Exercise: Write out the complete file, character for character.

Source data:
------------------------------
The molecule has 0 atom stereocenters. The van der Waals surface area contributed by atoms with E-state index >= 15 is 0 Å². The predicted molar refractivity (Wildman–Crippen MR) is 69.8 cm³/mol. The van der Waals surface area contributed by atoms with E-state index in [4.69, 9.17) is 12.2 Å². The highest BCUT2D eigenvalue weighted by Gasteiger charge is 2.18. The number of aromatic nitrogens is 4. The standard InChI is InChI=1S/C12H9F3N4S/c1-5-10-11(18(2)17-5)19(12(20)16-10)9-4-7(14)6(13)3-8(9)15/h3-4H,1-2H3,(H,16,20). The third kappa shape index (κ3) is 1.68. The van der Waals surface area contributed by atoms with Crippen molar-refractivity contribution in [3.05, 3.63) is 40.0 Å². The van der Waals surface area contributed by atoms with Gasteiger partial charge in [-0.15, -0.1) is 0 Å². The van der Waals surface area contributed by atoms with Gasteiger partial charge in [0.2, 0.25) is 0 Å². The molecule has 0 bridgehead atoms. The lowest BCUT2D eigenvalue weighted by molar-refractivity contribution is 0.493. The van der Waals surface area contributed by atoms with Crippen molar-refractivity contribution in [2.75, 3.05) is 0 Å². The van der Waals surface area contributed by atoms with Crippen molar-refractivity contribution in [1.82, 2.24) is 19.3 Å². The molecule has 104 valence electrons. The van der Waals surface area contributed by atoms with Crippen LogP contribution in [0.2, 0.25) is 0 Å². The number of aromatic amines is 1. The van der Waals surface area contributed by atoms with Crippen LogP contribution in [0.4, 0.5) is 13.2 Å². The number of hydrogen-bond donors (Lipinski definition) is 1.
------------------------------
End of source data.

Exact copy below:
The molecule has 0 atom stereocenters. The van der Waals surface area contributed by atoms with E-state index >= 15 is 0 Å². The predicted molar refractivity (Wildman–Crippen MR) is 69.8 cm³/mol. The van der Waals surface area contributed by atoms with E-state index in [4.69, 9.17) is 12.2 Å². The highest BCUT2D eigenvalue weighted by Gasteiger charge is 2.18. The number of aromatic nitrogens is 4. The standard InChI is InChI=1S/C12H9F3N4S/c1-5-10-11(18(2)17-5)19(12(20)16-10)9-4-7(14)6(13)3-8(9)15/h3-4H,1-2H3,(H,16,20). The third kappa shape index (κ3) is 1.68. The van der Waals surface area contributed by atoms with Crippen molar-refractivity contribution in [3.05, 3.63) is 40.0 Å². The van der Waals surface area contributed by atoms with Gasteiger partial charge in [-0.15, -0.1) is 0 Å². The van der Waals surface area contributed by atoms with Gasteiger partial charge in [0.2, 0.25) is 0 Å². The molecule has 0 bridgehead atoms. The lowest BCUT2D eigenvalue weighted by molar-refractivity contribution is 0.493. The van der Waals surface area contributed by atoms with Crippen molar-refractivity contribution in [2.75, 3.05) is 0 Å². The van der Waals surface area contributed by atoms with Crippen molar-refractivity contribution in [1.82, 2.24) is 19.3 Å². The molecule has 104 valence electrons. The van der Waals surface area contributed by atoms with Crippen LogP contribution in [0.2, 0.25) is 0 Å². The number of aromatic amines is 1. The van der Waals surface area contributed by atoms with Crippen LogP contribution in [0.4, 0.5) is 13.2 Å². The number of hydrogen-bond donors (Lipinski definition) is 1.